(Ars Technica) -- After months of rumor roundups and speculation, Apple's iPad mini has finally been announced—and the 7-inch tablet market has just heated up. This growing product category now has more to offer than Android devices with differing UI skins and varying components—or that BlackBerry PlayBook that's not selling too hot.
That's not to say that Apple's entrance into the mini-tablet game is solely what's fueling the fire. Up until now, only the first-generation Kindle Fire and the recently launched Google Nexus 7 were considered worthy buys. Add the iPad mini to the mix, and this particular product category has a little more steam.
But not everyone wants a $329 iPad mini, and there are certainly other 7-inch tablets that are worthy options. Or not, depending on your specific needs.
To help you out, we've put together this roundup of 7-inch tablets that are slated to arrive soon or are already available for purchase. If you're the "TL;DR" type, scroll down to the bottom and check out the comparison chart for a quick cheat sheet.
Google Nexus 7
Google's flagship Nexus 7 tablet has done well by our standards and it's quite a deal at $200. Built on the internals of the Asus Memo 370, the tablet has a 1280×800 IPS display with 226ppi, a 1.3GHz Tegra 3 quad-core processor, 1GB of RAM, up to 16GB of internal storage (with a rumored 32GB model on its way), and a 1.3MP front-facing camera.
It also comes with a stock version of Android 4.1 Jelly Bean, and because it's Google-backed, it's ensured that it will be supported for future Android updates. Our benchmarks show that it's one of the speediest 7-inch tablets currently available.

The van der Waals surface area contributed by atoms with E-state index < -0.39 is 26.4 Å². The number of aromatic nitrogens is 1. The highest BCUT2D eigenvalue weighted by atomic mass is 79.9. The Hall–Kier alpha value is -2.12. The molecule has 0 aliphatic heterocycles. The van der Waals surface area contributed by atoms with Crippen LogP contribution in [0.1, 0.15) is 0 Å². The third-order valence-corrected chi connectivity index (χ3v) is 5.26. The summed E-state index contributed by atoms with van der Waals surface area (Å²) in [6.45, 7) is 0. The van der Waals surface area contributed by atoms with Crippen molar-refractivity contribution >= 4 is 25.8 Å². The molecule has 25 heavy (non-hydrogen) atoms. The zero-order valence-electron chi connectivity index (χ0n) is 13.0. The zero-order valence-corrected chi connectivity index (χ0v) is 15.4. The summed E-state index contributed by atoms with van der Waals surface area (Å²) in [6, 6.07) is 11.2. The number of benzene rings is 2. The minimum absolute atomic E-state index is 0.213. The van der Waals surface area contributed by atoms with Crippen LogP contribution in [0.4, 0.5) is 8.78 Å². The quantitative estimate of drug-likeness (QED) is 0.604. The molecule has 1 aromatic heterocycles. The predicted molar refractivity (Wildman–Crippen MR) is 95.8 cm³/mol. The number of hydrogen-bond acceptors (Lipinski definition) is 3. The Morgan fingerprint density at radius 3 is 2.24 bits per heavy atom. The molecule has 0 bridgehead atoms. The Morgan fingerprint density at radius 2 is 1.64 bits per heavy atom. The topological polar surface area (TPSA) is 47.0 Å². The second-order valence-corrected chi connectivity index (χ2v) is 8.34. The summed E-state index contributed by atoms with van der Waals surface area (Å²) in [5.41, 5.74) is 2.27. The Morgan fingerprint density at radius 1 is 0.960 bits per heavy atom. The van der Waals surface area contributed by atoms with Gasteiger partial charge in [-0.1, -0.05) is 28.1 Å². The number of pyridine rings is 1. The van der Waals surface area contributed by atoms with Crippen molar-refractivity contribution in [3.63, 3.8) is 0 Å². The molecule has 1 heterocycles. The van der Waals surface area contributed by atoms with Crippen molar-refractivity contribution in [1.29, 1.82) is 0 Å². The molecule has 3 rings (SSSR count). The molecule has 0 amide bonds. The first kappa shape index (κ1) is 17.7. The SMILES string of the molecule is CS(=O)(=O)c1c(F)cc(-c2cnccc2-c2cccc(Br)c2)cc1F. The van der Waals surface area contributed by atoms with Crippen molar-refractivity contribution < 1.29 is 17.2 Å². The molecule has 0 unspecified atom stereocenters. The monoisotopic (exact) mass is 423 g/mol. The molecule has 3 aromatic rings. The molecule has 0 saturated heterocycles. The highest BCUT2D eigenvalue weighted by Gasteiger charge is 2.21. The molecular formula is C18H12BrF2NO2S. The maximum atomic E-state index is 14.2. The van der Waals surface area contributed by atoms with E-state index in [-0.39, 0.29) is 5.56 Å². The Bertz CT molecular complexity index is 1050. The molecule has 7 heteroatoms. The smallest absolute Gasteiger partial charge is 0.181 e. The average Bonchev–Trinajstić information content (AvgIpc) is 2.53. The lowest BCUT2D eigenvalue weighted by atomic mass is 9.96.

Kindle Fire HD
The first iteration of the Kindle Fire did exceedingly well, but its successor has left a bit to be desired. The Kindle Fire HD, priced at $199 (or $214 for the ad-free version), comes with a 1.3GHz dual-core OMAP-4460 processor, 1GB of RAM, and a 1280×800 display—the same resolution as Google's Nexus 7. It comes preloaded with Amazon's Appstore, which has limited offerings compared to the Google Play store, and it runs a custom version of Ice Cream Sandwich, an Android version behind its major competitors.
This device is best suited for those who devour e-books or are especially invested in the Amazon ecosystem.
Barnes & Noble is slated to update its Nook tablet this holiday season; the device will be available for preorder for $199 beginning November 1. The Nook HD includes a 1440×900 resolution and a 243ppi display—putting it within a stone's throw of the 4G iPad's 264ppi Retina display—and is fueled by a 1.2GHz dual-core OMAP 4470 processor. Like the Kindle Fire HD, it will also come with its own skinned version of Ice Cream Sandwich, and will be best suited for committed consumers of the Barnes and Noble e-book store. However, it's important to note that unlike Amazon's Kindle Fire HD, Barnes and Noble's Nook HD will not require the extra $15 to enjoy it without advertisements.
Acer Iconia Tab A110
Acer isn't new to the tablet game. Its Iconia Tab series includes the 10.1-inch A500 and A700 tablets, but the A110 marks the company's second foray into the 7-inch product category. The A110 will come with a Tegra 3 processor and run Android 4.1 Jelly Bean, though it will be limited to a 1024×600 display—a major fumble in a tablet world overrun by competing devices with higher resolution displays. It also features a microSD expansion slot and micro-HDMI, but for $229—one of the more costly of the 7-inch tablets in this roundup—the A110 will need to offer a lot more than expandable storage to stay a player in the game.
The iPad now comes in a 7.9-inch "mini" flavor, which makes it one of the largest of the mini-tablets. It's got all the aesthetics of its 9.7-inch counterpart, though it's limited by its non-Retina 1024×768 display. The iPad mini is also incredibly thin—just 7.2mm thin, 23% thinner than the iPad. If you're already a faithful Apple user, you won't have to leave the ecosystem.
It comes in different flavors (16GB for $329, 32GB for $429, and 64GB for $519), so onboard storage isn't an issue, and you can purchase an LTE-capable model for $130 more—a feature that a majority of the tablets featured in this round-up do not offer. But the $329 base price is significantly higher than the competition, and the 1024x768 display resolution isn't much better than the Acer Iconia and pales in comparison to that of the Nook HD's 1440x900 and the 1280x800 Nexus 7 and Kindle Fire HD.
COPYRIGHT 2011 ARSTECHNICA.COM